What does good look like in 21st century fashion retail?

By Ben Sillitoe

It’s no secret that fashions change, but the components to run a successful fashion business are evolving quickly too.

The rapid-to-market supply chains of fast fashion have for some time been held up as a template for how to stay on trend as a high street clothing and accessories retailer. They still are, but as concerns for the environment continue to grow, will consumers become less tolerant of the throwaway culture such a structure can encourage?

And although there’s been a post-war middle-class snobbishness towards second-hand clothing in the UK, H&M’s Sellpy tie-up, the noteworthy growth of Depop, and Gap’s new partnership with thredUP, shows demand for resale platforms is now en vogue.

So, what categorises today’s ideal fashion retailer, in terms of proposition, customer-facing services, and how it positions itself in the wider the world?

Put in fashion parlance, what is the business model equivalent of skinny jeans, athleisurewear, and polka dots? Always ahead of the crowd with their ideas and views on the industry, the IMRG membership help me explain what’s hot in fashion retail 2020.

Dynamism and innovation

Fashion has challenges unlike no other retail sector. The glitz and glamour, and emotive nature of this world arguably prompts spontaneous purchases more than in most other categories, which can lead to purchasing mistakes and higher levels of returns.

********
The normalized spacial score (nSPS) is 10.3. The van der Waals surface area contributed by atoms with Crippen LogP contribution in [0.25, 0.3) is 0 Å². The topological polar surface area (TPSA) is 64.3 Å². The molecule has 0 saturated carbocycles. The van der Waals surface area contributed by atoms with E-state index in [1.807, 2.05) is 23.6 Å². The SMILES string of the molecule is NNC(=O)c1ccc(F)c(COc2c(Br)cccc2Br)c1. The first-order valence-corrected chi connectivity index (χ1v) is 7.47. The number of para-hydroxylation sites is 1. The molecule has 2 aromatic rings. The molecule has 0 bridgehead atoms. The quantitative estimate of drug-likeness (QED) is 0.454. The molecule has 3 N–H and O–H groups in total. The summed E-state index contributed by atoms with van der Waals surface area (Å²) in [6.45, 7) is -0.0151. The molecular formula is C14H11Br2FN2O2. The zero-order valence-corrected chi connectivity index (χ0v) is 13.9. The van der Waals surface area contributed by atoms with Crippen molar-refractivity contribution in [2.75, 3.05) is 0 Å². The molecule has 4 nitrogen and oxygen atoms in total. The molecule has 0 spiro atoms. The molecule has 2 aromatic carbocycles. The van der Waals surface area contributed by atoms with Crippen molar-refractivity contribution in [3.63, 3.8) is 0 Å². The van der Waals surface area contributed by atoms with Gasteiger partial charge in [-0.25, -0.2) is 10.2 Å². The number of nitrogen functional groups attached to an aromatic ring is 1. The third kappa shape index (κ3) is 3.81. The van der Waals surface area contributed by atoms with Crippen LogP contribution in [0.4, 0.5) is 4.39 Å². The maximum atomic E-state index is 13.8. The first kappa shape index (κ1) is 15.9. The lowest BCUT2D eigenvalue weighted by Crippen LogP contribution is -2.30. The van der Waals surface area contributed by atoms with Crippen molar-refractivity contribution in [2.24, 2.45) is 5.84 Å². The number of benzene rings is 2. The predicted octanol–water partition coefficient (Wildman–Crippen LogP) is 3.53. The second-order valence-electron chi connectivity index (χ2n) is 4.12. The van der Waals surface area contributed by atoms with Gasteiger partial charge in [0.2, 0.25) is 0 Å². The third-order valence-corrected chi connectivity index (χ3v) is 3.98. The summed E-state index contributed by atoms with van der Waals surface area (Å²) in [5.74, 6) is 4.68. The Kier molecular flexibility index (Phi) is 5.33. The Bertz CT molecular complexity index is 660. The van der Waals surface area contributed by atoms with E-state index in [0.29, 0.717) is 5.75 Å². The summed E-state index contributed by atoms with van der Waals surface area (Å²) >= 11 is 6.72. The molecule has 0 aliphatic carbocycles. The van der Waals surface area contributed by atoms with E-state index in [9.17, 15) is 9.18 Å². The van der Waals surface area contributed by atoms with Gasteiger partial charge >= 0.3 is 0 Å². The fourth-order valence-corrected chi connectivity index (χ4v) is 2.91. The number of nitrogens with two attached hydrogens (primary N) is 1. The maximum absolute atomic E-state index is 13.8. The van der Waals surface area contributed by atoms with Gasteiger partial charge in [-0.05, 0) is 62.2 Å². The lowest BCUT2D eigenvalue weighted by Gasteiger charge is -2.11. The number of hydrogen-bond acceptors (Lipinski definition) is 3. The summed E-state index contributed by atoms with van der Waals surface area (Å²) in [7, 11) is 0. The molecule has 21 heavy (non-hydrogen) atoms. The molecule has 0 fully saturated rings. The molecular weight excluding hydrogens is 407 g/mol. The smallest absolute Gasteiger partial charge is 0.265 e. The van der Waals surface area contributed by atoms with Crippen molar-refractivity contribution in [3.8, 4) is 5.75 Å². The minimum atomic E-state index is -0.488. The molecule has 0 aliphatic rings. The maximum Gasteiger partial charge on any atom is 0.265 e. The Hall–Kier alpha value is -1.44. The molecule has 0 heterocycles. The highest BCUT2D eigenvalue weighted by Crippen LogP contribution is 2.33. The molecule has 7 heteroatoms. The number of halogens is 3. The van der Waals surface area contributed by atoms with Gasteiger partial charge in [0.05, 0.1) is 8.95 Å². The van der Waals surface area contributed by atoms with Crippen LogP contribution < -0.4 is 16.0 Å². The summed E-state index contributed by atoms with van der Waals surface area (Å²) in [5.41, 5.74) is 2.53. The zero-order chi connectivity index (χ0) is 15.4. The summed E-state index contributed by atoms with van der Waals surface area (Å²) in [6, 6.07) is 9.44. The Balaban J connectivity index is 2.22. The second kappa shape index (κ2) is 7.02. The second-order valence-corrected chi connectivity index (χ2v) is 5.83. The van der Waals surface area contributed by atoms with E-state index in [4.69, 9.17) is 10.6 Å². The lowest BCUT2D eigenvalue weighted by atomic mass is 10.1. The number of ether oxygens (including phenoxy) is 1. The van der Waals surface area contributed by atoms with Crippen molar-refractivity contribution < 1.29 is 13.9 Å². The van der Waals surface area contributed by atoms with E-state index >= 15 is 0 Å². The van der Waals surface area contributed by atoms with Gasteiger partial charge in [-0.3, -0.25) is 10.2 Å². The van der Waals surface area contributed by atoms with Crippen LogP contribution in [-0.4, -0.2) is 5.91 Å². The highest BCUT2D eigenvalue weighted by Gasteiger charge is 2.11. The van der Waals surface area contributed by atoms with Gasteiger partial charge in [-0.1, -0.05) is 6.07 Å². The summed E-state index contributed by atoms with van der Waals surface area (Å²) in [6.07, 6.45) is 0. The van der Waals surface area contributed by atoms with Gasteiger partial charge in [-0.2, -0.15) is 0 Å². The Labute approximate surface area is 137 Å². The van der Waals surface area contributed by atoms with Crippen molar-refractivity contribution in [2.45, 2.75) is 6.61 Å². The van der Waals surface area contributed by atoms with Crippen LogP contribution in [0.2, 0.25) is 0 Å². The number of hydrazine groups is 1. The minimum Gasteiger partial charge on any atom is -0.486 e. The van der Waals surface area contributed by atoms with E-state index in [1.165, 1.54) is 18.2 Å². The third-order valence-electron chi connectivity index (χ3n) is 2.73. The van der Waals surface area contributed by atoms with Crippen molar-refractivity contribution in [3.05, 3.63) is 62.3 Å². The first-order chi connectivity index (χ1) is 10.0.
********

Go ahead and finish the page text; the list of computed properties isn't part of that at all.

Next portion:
Substantial levels of returned items are something also created by online retail’s difficulties with conveying suitable sizing information to customers. As Mike Hayes, UK country manager at ShipStation, a shipping software company, notes: “It can be difficult to find the right item or right fit online or in person.

“As a result of these particulars, an online clothing retailer needs to be more dynamic and responsive when accommodating customer demands than merchants selling other items.”

There are various ways the best retailers are reacting to these issues, and much of it is supported by technology. High-performing fashion players, including Asos, Boohoo, and Net-a-Porter, are maintaining conversations with shoppers on social media, rewarding their most loyal customers, and launching online tools that capture and retain interest.

Mike Harris, vice president and general manager for international at Bluecore, an eCommerce marketing technology firm, says fashion shoppers tend to value “experience over transaction”.

“The ideal fashion retailer is mission-driven and is built to respond to the shopper at a one-to-one level and develop a true direct-to-consumer experience,” he adds, explaining that retailers need to be working on ways to present fashion choices based on previous purchasing behaviour and tactics that personalise shopping.

Similar thought should be given to the online point of sale, according to Joanna Bedward, eCommerce product manager at global payments provider Elavon Europe, who advises retailers to reward loyal customers who have shopped with them before by remembering payments details and enabling quickfire transactions.

“For most fashion retailers, image is everything” she comments.

“Having spent a lot of time and effort creating a beautiful shop window for your product range, you don’t want to ruin it at the final stage when your customers checkout.”

Conor McGrath, head of UK and Nordic clients at parcelLab, a parcel monitoring software company, suggests retailers are gradually understanding that post-purchase experiences can be as vital as the efforts made to attract shoppers in the first place.